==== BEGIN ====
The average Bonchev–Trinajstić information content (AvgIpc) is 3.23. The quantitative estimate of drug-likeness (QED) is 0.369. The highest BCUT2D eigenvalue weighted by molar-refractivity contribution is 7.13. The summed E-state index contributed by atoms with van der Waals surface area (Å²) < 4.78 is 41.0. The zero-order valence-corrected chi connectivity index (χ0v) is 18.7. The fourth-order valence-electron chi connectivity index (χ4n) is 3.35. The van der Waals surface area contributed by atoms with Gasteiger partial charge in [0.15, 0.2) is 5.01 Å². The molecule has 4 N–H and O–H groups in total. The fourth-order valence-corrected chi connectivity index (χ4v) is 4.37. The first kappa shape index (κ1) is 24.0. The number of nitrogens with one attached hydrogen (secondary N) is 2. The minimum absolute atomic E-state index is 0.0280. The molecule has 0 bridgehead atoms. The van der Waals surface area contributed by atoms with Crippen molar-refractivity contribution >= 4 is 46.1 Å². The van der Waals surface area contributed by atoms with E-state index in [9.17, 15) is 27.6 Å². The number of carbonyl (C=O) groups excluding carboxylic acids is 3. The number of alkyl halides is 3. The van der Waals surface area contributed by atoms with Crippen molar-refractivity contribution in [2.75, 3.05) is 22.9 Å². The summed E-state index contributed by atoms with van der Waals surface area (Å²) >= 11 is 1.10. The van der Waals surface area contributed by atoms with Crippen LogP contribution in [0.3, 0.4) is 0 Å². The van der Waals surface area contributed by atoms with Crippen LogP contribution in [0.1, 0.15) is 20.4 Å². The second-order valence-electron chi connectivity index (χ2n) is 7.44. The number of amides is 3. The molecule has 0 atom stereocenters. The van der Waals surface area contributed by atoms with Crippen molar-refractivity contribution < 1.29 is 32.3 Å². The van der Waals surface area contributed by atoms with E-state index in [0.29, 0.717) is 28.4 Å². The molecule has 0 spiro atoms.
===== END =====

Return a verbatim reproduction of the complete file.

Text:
The average Bonchev–Trinajstić information content (AvgIpc) is 3.23. The quantitative estimate of drug-likeness (QED) is 0.369. The highest BCUT2D eigenvalue weighted by molar-refractivity contribution is 7.13. The summed E-state index contributed by atoms with van der Waals surface area (Å²) < 4.78 is 41.0. The zero-order valence-corrected chi connectivity index (χ0v) is 18.7. The fourth-order valence-electron chi connectivity index (χ4n) is 3.35. The van der Waals surface area contributed by atoms with Gasteiger partial charge in [0.15, 0.2) is 5.01 Å². The molecule has 4 N–H and O–H groups in total. The fourth-order valence-corrected chi connectivity index (χ4v) is 4.37. The first kappa shape index (κ1) is 24.0. The number of nitrogens with one attached hydrogen (secondary N) is 2. The minimum absolute atomic E-state index is 0.0280. The molecule has 0 bridgehead atoms. The van der Waals surface area contributed by atoms with Crippen molar-refractivity contribution >= 4 is 46.1 Å². The van der Waals surface area contributed by atoms with E-state index in [9.17, 15) is 27.6 Å². The number of carbonyl (C=O) groups excluding carboxylic acids is 3. The number of alkyl halides is 3. The van der Waals surface area contributed by atoms with Crippen molar-refractivity contribution in [2.75, 3.05) is 22.9 Å². The summed E-state index contributed by atoms with van der Waals surface area (Å²) >= 11 is 1.10. The van der Waals surface area contributed by atoms with Crippen LogP contribution in [0.3, 0.4) is 0 Å². The van der Waals surface area contributed by atoms with Crippen LogP contribution in [0.1, 0.15) is 20.4 Å². The second-order valence-electron chi connectivity index (χ2n) is 7.44. The number of amides is 3. The molecule has 0 atom stereocenters. The van der Waals surface area contributed by atoms with Crippen molar-refractivity contribution < 1.29 is 32.3 Å². The van der Waals surface area contributed by atoms with E-state index in [0.29, 0.717) is 28.4 Å². The molecule has 0 spiro atoms.